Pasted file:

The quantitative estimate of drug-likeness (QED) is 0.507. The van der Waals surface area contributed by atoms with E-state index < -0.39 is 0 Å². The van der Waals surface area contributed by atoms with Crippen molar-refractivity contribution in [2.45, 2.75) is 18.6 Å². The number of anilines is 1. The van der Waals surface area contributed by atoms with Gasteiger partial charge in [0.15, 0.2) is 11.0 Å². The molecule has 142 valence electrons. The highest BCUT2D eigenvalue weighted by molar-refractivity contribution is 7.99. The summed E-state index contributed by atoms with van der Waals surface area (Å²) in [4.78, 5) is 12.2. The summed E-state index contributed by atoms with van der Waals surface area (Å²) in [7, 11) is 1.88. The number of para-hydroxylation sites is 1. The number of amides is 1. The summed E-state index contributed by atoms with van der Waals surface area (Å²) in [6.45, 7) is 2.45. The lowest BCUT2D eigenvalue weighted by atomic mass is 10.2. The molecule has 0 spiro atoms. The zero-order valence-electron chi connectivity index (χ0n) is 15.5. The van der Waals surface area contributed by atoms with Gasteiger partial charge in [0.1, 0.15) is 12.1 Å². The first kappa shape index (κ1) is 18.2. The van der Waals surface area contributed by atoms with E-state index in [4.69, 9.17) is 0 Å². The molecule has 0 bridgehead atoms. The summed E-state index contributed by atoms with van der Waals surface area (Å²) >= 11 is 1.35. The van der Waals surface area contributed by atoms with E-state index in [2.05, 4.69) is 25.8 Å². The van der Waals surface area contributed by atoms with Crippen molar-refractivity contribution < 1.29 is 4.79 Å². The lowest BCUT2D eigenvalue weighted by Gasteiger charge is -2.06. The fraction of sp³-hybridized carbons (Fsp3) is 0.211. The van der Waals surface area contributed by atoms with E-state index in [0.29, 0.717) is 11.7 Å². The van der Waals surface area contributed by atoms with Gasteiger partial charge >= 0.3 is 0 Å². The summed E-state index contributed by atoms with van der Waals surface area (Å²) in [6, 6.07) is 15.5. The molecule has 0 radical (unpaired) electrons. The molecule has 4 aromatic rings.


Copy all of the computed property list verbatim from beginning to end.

The quantitative estimate of drug-likeness (QED) is 0.507. The van der Waals surface area contributed by atoms with E-state index < -0.39 is 0 Å². The van der Waals surface area contributed by atoms with Crippen molar-refractivity contribution in [2.45, 2.75) is 18.6 Å². The number of anilines is 1. The van der Waals surface area contributed by atoms with Gasteiger partial charge in [0.15, 0.2) is 11.0 Å². The molecule has 142 valence electrons. The highest BCUT2D eigenvalue weighted by molar-refractivity contribution is 7.99. The summed E-state index contributed by atoms with van der Waals surface area (Å²) in [4.78, 5) is 12.2. The summed E-state index contributed by atoms with van der Waals surface area (Å²) in [7, 11) is 1.88. The number of para-hydroxylation sites is 1. The number of amides is 1. The summed E-state index contributed by atoms with van der Waals surface area (Å²) in [6.45, 7) is 2.45. The lowest BCUT2D eigenvalue weighted by atomic mass is 10.2. The molecule has 0 spiro atoms. The zero-order valence-electron chi connectivity index (χ0n) is 15.5. The van der Waals surface area contributed by atoms with Gasteiger partial charge in [0.1, 0.15) is 12.1 Å². The first kappa shape index (κ1) is 18.2. The van der Waals surface area contributed by atoms with E-state index in [4.69, 9.17) is 0 Å². The molecule has 0 bridgehead atoms. The summed E-state index contributed by atoms with van der Waals surface area (Å²) >= 11 is 1.35. The van der Waals surface area contributed by atoms with E-state index in [2.05, 4.69) is 25.8 Å². The van der Waals surface area contributed by atoms with Crippen molar-refractivity contribution < 1.29 is 4.79 Å². The lowest BCUT2D eigenvalue weighted by Gasteiger charge is -2.06. The fraction of sp³-hybridized carbons (Fsp3) is 0.211. The van der Waals surface area contributed by atoms with E-state index in [0.29, 0.717) is 11.7 Å². The van der Waals surface area contributed by atoms with Gasteiger partial charge >= 0.3 is 0 Å². The summed E-state index contributed by atoms with van der Waals surface area (Å²) in [6, 6.07) is 15.5. The molecule has 0 radical (unpaired) electrons. The molecule has 4 aromatic rings.